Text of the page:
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Resolution #8: Use Your Monthly Audit Forms as a Catalyst for Change

- November 9, 2017 by Leslie Stoll, CSP, ARM (View all posts by Leslie)

Someone once said that the definition of insanity is doing the same thing over and over again and expecting different results. That being said, are your safety committee, managers, or department supervisors insane? Are they doing their monthly audits and inspections and finding the same deficiencies every month? Hopefully not, but too often I see that this is the case. We go through our checklist and constantly find ourselves making the same notes month after month.

    • The west exit door is blocked
    • The semi-truck’s wheels are not chocked
    • Ken did not stop his forklift at the intersection
    • Bob is wearing prescription glasses instead of safety glasses
    • The machine guard is removed.

Instead of getting mad and frustrated about reporting on the same issues, let use these issues to initiate some changes that will not just correct the conditions but prevent them from re-occurring. We need to use the same concept discussed in my last blog on root cause analysis.

If we determine why the west exit door is being blocked, we can prevent future occurrences. For example, after investigating I find that the west exit door is always blocked with shipments from supplier XYZ. Those shipments are arriving 30 minutes after the receiving and warehouse department leave for the day. Once I figured this out, I can ask the warehouse manager to staff someone 30 minutes later, ask the supplier to show up in the morning, ask the supplier to leave the shipment in a designated location or task another qualified employee with managing that shipment.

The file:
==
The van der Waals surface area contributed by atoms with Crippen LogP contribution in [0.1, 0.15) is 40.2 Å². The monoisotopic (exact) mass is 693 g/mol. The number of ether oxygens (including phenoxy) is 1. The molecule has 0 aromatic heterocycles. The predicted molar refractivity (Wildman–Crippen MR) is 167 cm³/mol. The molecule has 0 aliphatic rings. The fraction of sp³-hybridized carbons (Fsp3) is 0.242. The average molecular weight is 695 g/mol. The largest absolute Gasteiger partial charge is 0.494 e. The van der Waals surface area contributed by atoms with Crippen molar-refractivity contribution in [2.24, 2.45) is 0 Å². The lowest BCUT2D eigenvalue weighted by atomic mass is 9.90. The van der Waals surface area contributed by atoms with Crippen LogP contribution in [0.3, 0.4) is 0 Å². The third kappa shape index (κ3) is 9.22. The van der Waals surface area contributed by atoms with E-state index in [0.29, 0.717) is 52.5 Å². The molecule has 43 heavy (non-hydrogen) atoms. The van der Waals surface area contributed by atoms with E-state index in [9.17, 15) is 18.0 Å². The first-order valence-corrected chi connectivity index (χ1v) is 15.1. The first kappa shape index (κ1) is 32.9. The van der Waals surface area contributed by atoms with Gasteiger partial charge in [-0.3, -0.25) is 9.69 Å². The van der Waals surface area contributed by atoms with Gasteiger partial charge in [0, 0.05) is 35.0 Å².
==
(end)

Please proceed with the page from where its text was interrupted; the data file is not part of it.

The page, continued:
Don’t wait for an injury to occur to find the permanent solution. Treat your monthly audits/inspections as if each issue was a near miss and investigate them. For more information on the concept of a near miss reporting program, check out Mark’s blog. A near miss reporting system can benefit your company in many ways. Stay tuned for my next blog about incentive programs where I address alternatives to tracking injury-free workdays.